Elsewhere, three Palestinians died Friday when clashes between Israeli security forces and Palestinians turned violent, the Palestinian health ministry said.
As Israeli and Palestinian leaders faced pressure to respond, Palestinian president Mahmud Abbas announced late Friday he was freezing contacts with Israel over the holy site dispute.
Israeli security forces have killed over 255 Palestinians, many they say were would-be attackers.
Mr Gallant, who is also a former commander of Israeli forces in Gaza, said he opposed the metal detectors because the Palestinians were using them as an excuse to incite to violence against Israel. It is the holiest Jewish site and the third holiest in Islam.
Israeli Prime Minister Benjamin Netanyahu said the metal detectors will stay up for now but added he will have "additional security consultations" in the future about the issue.
It said the Palestinian killed a man and two of his children, while a woman was wounded and taken to hospital.
"Such intrusive and dehumanizing practices", she said in a statement, "aim to provide Israel with carte blanche to exercise security control over the holy sites of Jerusalem". They refused to enter, preferring to pray outside, in some cases filling the narrow alleyways of the Old City's Muslim quarter.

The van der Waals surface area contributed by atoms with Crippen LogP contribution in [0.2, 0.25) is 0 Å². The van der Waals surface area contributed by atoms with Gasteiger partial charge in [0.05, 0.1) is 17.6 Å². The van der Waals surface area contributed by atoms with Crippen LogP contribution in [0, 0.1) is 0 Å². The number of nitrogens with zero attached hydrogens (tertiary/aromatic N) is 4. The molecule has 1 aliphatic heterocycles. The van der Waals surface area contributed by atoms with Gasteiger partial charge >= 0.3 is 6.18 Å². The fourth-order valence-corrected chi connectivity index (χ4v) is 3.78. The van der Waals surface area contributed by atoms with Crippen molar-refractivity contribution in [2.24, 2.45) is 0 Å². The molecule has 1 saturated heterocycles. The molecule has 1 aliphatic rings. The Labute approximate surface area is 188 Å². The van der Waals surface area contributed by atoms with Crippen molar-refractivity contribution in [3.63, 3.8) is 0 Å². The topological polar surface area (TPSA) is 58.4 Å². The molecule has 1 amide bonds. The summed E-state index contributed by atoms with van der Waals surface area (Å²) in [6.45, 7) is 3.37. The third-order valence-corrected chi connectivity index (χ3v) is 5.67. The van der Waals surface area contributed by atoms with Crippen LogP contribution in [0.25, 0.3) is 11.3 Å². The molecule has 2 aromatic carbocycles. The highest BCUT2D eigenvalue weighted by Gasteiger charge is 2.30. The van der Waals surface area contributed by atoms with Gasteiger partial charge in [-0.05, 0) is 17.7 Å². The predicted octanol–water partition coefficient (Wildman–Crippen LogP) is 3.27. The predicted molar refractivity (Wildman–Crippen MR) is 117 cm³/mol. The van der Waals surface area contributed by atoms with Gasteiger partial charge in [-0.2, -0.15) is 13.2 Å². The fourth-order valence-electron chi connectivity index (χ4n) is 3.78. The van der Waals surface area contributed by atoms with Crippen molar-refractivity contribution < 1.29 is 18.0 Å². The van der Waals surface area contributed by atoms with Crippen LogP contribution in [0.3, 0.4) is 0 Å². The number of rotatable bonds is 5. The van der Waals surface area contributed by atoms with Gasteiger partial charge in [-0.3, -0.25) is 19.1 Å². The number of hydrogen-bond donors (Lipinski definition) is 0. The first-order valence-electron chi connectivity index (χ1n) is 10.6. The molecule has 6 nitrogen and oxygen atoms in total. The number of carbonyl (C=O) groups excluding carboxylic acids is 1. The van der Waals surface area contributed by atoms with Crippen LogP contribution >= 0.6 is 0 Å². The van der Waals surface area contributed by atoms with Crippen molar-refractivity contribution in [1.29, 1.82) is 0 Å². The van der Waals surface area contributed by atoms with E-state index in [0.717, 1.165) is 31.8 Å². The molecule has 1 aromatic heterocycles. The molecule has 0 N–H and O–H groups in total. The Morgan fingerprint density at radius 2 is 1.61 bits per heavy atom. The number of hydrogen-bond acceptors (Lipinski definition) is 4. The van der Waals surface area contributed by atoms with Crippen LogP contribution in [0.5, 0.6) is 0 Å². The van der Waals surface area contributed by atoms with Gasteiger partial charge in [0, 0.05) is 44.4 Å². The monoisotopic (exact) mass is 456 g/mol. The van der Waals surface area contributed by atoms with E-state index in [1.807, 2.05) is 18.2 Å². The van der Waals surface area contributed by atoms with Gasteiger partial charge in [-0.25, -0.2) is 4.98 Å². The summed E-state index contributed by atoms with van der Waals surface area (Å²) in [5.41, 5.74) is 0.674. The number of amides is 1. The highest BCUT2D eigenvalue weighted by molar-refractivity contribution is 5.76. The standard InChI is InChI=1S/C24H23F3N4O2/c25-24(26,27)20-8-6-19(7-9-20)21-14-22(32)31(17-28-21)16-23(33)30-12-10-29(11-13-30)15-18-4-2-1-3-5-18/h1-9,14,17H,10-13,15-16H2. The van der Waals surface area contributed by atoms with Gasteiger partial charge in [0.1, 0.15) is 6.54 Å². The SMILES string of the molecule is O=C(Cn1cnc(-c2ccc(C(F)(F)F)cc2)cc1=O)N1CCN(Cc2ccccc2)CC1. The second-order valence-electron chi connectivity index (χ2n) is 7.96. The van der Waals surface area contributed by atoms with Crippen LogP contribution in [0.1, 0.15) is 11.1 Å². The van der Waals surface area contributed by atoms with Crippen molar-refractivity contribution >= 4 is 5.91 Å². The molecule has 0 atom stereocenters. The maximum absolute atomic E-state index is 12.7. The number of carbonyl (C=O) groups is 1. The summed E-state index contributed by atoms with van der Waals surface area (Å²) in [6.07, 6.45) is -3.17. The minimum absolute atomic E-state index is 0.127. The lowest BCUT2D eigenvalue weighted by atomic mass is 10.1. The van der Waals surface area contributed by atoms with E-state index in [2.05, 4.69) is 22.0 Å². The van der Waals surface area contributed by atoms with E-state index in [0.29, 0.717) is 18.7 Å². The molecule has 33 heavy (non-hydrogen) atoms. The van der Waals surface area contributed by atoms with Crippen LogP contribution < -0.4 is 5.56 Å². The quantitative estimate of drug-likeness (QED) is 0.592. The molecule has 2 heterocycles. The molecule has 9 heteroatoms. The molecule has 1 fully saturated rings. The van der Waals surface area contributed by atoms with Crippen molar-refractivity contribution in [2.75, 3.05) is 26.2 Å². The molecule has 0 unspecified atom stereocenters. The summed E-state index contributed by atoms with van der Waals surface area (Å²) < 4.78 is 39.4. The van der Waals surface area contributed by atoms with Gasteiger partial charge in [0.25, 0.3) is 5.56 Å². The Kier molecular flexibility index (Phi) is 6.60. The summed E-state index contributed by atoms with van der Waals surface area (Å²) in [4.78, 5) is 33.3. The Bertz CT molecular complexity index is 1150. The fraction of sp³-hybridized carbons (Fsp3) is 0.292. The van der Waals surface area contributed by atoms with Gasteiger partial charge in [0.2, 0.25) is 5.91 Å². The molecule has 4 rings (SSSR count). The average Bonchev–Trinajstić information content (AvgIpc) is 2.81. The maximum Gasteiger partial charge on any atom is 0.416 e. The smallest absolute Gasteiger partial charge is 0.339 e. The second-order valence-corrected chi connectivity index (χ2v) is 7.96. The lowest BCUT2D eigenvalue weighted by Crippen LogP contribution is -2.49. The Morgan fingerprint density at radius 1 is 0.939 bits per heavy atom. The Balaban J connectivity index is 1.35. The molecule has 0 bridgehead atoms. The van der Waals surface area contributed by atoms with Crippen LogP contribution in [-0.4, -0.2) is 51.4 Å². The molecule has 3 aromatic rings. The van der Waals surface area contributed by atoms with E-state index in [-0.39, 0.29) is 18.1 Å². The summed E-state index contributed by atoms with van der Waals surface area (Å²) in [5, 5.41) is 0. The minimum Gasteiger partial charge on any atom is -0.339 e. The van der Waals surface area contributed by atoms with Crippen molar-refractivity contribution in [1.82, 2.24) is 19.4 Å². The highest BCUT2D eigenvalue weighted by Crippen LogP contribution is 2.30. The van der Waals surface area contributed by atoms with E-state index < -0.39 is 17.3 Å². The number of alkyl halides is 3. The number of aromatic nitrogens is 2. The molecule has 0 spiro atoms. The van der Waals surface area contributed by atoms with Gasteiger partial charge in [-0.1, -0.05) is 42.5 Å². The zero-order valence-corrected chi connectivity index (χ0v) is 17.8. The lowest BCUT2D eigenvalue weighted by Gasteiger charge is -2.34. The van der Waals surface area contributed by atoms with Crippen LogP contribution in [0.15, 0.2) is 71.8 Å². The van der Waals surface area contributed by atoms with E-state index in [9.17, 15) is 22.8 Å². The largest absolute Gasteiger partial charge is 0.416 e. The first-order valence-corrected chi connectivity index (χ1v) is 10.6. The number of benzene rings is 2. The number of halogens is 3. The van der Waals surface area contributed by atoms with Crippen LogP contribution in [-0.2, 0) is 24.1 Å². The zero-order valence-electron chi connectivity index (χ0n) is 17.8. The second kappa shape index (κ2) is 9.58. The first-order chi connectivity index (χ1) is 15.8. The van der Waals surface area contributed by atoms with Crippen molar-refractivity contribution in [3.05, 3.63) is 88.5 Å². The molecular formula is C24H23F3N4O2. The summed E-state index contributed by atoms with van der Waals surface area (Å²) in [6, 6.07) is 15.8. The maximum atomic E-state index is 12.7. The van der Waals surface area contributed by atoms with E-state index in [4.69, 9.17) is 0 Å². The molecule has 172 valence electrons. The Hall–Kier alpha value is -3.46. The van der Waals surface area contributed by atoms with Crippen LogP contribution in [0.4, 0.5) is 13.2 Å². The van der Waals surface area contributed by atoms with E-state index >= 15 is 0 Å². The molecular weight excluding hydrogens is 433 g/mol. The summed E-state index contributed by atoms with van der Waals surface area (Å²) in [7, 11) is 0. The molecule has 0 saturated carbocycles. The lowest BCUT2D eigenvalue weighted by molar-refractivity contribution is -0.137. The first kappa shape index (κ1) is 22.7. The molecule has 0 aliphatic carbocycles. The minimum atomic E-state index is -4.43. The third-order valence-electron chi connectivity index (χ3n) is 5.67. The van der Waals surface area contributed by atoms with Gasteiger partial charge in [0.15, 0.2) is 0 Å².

The israeli police stated that it could decide that some persons, at his discretion, did not have to go through the metal detectors.
The site is know to Muslims as the Noble Sanctuary and to Jews as the Temple Mount.
The tensions have gone a crescendo last week after a gun attack at a fire that claimed the lives of two israeli police on the 14th of July in the old city of Jerusalem. Roadblocks were in place on approach roads to Jerusalem to stop buses carrying Muslims to the site.
It lies in east Jerusalem, seized by Israel in the 1967 Six-Day War and later annexed in a move never recognised by the global community. Aware of the potentially explosive religious and political sensitivities, Israel allowed the Waqf to remain in charge of day-to-day affairs inside the mosque compound under the aegis of Jordan.